Yeah, that that’s one of those things like what is it going to be called? There’s a text chain with all of us and that’s when your head explodes. Like, “Hey, what should the nursery be called?” and it’s like all the writers on the text chain. But nursery just felt visually more interesting and like a nursery that’s out in the middle of the valley with a big parking garage behind it. It just seemed like one of those little spaces you see when you drive around LA and you just go, “What happens over there?” Like a Christmas tree lot or something was hidden behind a bunch of stuff. So I just visually enjoyed it. And then the idea that these guys had to still water the plants and everything, I thought it was funny. And then it was like, oh they could be putting the heroin in the plants.
To be honest, when I watched those scenes, all I think of is how hot it was. The shot where the camera is on a technocrane and it’s following Nick, who plays Yandar, and he’s running down the tent and he’s like, ‘The cops are here!’ I think it was like 120 degrees in that thing. It was so hot. I felt so bad for those guys.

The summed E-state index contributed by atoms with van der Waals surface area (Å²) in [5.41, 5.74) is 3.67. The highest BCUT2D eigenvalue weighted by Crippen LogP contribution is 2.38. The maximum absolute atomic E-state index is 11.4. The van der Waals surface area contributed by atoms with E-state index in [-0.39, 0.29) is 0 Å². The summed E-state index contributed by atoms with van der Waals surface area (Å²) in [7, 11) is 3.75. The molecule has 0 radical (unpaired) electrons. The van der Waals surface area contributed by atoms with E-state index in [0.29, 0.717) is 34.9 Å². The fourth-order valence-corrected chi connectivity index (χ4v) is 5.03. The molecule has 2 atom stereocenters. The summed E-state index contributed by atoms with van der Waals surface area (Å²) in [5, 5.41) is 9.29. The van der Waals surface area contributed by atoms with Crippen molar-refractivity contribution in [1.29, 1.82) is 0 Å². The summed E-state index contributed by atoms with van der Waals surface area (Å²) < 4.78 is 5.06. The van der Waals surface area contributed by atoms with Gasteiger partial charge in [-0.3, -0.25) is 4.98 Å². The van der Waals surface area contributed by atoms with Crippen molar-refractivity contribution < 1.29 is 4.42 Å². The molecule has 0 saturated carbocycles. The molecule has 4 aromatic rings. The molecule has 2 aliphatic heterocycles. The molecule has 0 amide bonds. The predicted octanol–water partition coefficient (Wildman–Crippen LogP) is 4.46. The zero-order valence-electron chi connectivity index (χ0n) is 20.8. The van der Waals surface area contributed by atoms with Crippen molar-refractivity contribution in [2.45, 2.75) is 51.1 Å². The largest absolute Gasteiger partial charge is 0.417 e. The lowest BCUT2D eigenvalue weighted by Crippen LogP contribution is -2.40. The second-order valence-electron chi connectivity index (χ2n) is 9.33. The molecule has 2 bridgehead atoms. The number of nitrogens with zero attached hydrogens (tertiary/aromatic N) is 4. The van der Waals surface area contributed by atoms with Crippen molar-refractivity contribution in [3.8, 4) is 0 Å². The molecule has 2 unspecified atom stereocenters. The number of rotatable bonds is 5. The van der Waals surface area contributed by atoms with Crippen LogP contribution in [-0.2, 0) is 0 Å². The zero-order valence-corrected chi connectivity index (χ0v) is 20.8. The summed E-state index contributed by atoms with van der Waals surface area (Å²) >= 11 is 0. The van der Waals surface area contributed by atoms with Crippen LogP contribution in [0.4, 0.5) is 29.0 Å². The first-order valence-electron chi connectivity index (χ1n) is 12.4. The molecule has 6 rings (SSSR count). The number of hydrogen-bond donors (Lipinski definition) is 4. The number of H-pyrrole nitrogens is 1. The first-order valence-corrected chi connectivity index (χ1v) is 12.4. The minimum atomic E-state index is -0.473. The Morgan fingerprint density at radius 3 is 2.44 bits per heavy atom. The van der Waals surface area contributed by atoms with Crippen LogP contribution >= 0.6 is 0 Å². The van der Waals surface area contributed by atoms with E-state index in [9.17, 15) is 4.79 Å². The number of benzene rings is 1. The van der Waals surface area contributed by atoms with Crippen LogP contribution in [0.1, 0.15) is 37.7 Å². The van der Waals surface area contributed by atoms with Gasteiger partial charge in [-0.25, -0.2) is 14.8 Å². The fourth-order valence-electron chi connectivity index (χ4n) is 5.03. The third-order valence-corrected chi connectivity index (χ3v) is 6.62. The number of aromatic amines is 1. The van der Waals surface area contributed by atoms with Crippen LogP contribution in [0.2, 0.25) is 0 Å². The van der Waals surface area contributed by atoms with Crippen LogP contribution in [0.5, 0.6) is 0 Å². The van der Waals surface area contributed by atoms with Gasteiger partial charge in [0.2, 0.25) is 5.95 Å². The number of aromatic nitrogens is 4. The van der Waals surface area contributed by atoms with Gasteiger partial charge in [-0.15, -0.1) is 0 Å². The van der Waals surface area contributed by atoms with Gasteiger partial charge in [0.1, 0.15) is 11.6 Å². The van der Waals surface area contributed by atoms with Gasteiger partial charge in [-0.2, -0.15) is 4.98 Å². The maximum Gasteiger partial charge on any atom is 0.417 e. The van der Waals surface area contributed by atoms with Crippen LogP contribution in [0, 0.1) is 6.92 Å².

And then The Raven, that whole thing came about because there was initially – I don’t know if we ever wrote it, but it was outlined where you saw all that. After Season 2 ends you see they have Fuches in the back of the car, they’re like, ‘What do we do with him?’ and they put him in a crate and it opens up and he’s in Chechnya and they’re like, ‘Just stay here.’ Sometimes you get insecure and you’re like, ‘Oh we need some energy in this, let’s have a sequence.’ It’s a combination of insecurity and then also you wanna make sure you’re clear, like ‘Oh God, what if people don’t understand this?’ And then, thankfully, I think it was Duffy Boudreau who was like, ‘It’s really funny just cutting to him in a cabin.’ And then Emma Barrie, who’s a new writer this season, she pitched the thing of him milking the goat into the cereal and we all laughed and were like, ‘Okay, so that’s the open then.’
“Barry” Season 3 airs Sunday nights on HBO and on HBO Max at 10 p.m. ET.
This interview has been edited and condensed for clarity.